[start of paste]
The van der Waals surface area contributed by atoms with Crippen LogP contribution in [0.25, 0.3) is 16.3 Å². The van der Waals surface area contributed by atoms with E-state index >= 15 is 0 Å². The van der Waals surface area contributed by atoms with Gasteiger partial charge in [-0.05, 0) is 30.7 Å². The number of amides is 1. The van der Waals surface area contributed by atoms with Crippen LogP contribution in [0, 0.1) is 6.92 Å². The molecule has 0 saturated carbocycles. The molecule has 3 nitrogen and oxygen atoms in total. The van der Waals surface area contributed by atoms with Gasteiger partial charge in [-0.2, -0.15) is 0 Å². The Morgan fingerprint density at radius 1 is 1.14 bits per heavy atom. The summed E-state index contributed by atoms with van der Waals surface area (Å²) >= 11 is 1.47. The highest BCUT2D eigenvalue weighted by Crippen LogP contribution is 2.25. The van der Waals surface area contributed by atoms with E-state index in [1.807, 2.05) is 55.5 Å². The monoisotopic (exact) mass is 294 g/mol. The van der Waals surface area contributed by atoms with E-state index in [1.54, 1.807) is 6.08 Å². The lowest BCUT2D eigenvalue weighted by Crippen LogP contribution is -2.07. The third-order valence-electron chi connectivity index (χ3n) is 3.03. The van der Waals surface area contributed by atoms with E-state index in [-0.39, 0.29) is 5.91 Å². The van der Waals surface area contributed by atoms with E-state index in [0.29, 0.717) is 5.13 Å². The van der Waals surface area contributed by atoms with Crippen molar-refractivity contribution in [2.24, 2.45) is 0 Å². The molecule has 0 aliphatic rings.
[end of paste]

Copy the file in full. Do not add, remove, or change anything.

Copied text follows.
The van der Waals surface area contributed by atoms with Crippen LogP contribution in [0.25, 0.3) is 16.3 Å². The van der Waals surface area contributed by atoms with E-state index >= 15 is 0 Å². The van der Waals surface area contributed by atoms with Gasteiger partial charge in [-0.05, 0) is 30.7 Å². The number of amides is 1. The van der Waals surface area contributed by atoms with Crippen LogP contribution in [0, 0.1) is 6.92 Å². The molecule has 0 saturated carbocycles. The molecule has 3 nitrogen and oxygen atoms in total. The van der Waals surface area contributed by atoms with Gasteiger partial charge in [-0.2, -0.15) is 0 Å². The Morgan fingerprint density at radius 1 is 1.14 bits per heavy atom. The summed E-state index contributed by atoms with van der Waals surface area (Å²) >= 11 is 1.47. The highest BCUT2D eigenvalue weighted by Crippen LogP contribution is 2.25. The van der Waals surface area contributed by atoms with E-state index in [1.807, 2.05) is 55.5 Å². The monoisotopic (exact) mass is 294 g/mol. The van der Waals surface area contributed by atoms with E-state index in [1.54, 1.807) is 6.08 Å². The lowest BCUT2D eigenvalue weighted by Crippen LogP contribution is -2.07. The third-order valence-electron chi connectivity index (χ3n) is 3.03. The van der Waals surface area contributed by atoms with E-state index in [-0.39, 0.29) is 5.91 Å². The van der Waals surface area contributed by atoms with E-state index in [0.29, 0.717) is 5.13 Å². The van der Waals surface area contributed by atoms with Crippen molar-refractivity contribution in [2.24, 2.45) is 0 Å². The molecule has 0 aliphatic rings.